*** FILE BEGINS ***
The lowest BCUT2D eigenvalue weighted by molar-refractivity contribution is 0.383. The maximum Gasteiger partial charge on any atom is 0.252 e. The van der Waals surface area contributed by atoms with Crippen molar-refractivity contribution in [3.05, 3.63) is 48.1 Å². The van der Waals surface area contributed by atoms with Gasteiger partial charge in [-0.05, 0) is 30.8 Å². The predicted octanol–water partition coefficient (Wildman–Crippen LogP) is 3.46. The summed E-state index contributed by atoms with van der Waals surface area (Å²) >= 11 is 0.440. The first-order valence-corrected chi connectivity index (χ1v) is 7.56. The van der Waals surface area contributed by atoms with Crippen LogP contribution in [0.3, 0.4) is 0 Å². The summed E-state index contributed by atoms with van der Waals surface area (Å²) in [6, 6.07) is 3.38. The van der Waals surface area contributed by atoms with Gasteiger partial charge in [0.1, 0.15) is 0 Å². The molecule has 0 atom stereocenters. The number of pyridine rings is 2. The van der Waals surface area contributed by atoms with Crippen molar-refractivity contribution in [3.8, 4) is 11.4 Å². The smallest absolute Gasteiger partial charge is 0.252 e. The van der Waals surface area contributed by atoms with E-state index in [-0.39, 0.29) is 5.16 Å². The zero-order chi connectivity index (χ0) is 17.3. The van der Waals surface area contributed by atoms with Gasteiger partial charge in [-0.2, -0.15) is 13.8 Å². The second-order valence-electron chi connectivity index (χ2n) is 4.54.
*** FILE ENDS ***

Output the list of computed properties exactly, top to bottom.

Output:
The lowest BCUT2D eigenvalue weighted by molar-refractivity contribution is 0.383. The maximum Gasteiger partial charge on any atom is 0.252 e. The van der Waals surface area contributed by atoms with Crippen molar-refractivity contribution in [3.05, 3.63) is 48.1 Å². The van der Waals surface area contributed by atoms with Gasteiger partial charge in [-0.05, 0) is 30.8 Å². The predicted octanol–water partition coefficient (Wildman–Crippen LogP) is 3.46. The summed E-state index contributed by atoms with van der Waals surface area (Å²) >= 11 is 0.440. The first-order valence-corrected chi connectivity index (χ1v) is 7.56. The van der Waals surface area contributed by atoms with Crippen LogP contribution in [0.3, 0.4) is 0 Å². The summed E-state index contributed by atoms with van der Waals surface area (Å²) in [6, 6.07) is 3.38. The van der Waals surface area contributed by atoms with Gasteiger partial charge in [0.1, 0.15) is 0 Å². The molecule has 0 atom stereocenters. The number of pyridine rings is 2. The van der Waals surface area contributed by atoms with Crippen molar-refractivity contribution in [3.8, 4) is 11.4 Å². The smallest absolute Gasteiger partial charge is 0.252 e. The van der Waals surface area contributed by atoms with E-state index in [-0.39, 0.29) is 5.16 Å². The zero-order chi connectivity index (χ0) is 17.3. The van der Waals surface area contributed by atoms with Gasteiger partial charge in [-0.2, -0.15) is 13.8 Å². The second-order valence-electron chi connectivity index (χ2n) is 4.54.